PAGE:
Philadelphia whistleblowers may contact our firm to discuss their potential False Claims Act (“FCA”) case. Our firm’s unique capabilities ensure that such whistleblowers are well represented. This has been proven by our experience and expertise in the area of both Qui Tam lawsuits and employment law. Our specialized attorneys will confidentially discuss your potential case and guide you in how to bring the highly complex Qui Tam matter to ensure its greatest degree of success. Private individuals, called relators, are the government’s best shot in protecting its money and ensuring the companies do not deceive its officials and deplete its coffers.
Going with a highly specialized and knowledgeable attorney can lessen the chances that a defendant’s attorney can move to dismiss an FCA complaint. There are several defenses that can be made by entities or individuals facing an FCA complaint. Procedurally, a defendant can make a motion to dismiss to try to dispose of the case in the early stages of the lawsuit. The most common grounds to dismiss FCA cases are the following five methods:
- Failure to plead fraud with particularity under Federal Rule of Civil Procedure (FRCP) 9(b).
- Failure to state a claim upon which relief can be granted under FRCP 12(b)(6).
- The public disclosure bar.
- The first-to-file bar.
- The statute of limitations.
Failure to Plead Fraud with Particularity is the most common and effective motion to dismiss. This motion is made under FRCP 9(b). The circuit courts, however, are split on this pleading standard for FCA complaints. The Eighth Circuit recently upheld the heightened pleading standard of FRCP 9(b), requiring an FCA complaint to plead facts such as the time, place, and contents of the defendant’s false representations. In addition, more facts must be provided surrounding the defendant’s fraudulent acts, including:
- when the acts occurred;
- who engaged in them; and
- what was obtained as a result.
(U.S. ex rel. Dunn v. N. Mem’l Health Care, 739 F.3d 417, 420 (8th Cir. 2014).)
Other circuits have applied a more lenient standard. The US Supreme Court denied a petition and declined to decide whether FRCP 9(b) requires an FCA complaint to allege with particularity that specific false claims were presented to the government for payment (as required by the Fourth, Sixth, Eighth and Eleventh Circuits), or whether it is sufficient to allege particular details of the scheme to submit false claims and sufficient indicia that false claims were submitted (as held by the First, Fifth, Seventh, and Ninth Circuits) (see U.S. ex rel. Nathan v. Takeda Pharm. N. Am., Inc., 707 F.3d 451 (4th Cir. 2013), cert. denied, 134 S. Ct. 1759 (2014)). Therefore, it is essential that any potential Qui Tam relator contact an experienced attorney with local knowledge of the courts.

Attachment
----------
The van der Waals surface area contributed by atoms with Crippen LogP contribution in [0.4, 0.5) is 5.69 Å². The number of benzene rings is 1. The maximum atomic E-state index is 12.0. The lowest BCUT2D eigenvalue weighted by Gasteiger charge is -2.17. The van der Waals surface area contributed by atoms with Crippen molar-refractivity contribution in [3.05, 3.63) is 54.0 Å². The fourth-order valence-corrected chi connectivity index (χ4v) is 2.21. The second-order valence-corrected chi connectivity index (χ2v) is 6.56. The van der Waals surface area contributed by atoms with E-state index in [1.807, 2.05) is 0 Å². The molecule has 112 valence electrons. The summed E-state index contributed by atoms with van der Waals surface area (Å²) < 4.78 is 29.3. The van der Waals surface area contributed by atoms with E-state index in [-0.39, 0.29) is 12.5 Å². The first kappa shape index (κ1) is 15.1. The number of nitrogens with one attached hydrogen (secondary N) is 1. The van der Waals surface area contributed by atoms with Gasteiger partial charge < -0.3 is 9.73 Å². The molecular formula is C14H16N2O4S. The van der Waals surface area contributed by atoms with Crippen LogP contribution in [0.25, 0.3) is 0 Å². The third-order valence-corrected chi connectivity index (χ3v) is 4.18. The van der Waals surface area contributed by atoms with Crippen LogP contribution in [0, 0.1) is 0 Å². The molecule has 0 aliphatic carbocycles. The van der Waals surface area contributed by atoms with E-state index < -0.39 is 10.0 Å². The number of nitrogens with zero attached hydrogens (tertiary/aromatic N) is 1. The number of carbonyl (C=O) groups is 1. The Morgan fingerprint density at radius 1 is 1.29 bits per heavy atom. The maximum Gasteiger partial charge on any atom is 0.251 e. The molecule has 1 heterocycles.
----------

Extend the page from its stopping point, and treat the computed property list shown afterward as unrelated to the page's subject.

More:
Failure to State a Claim
Defendants may also move to dismiss an FCA complaint under FRCP 12(b)(6) for failing to state a claim upon which relief can be granted, which is usually made in conjunction with an FRCP 9(b) motion. These motions are often filed in false certification cases. Common grounds for an FRCP 12(b)(6) motion include failure to adequately plead knowledge, falsity, or materiality.
For example, in a recent pharmaceutical items case, the defendant company failed to comply with certain Food and Drug Administration (“FDA”) reporting requirements for pharmaceuticals. (U.S. ex rel. Ge v. Takeda Pharmaceutical Co.) The relator alleged that every claim for the drugs at issue (including for Medicare or Medicaid reimbursement) contained an implied representation of compliance with the FDA reporting requirements. However, the court dismissed the complaint because the relator failed to demonstrate that compliance with the reporting requirements was a material precondition to payment from the government. (2012 WL 5398564, at *5-6.) It is vital that individuals seek out experienced and knowledgeable attorneys to review the facts, and plead the case properly.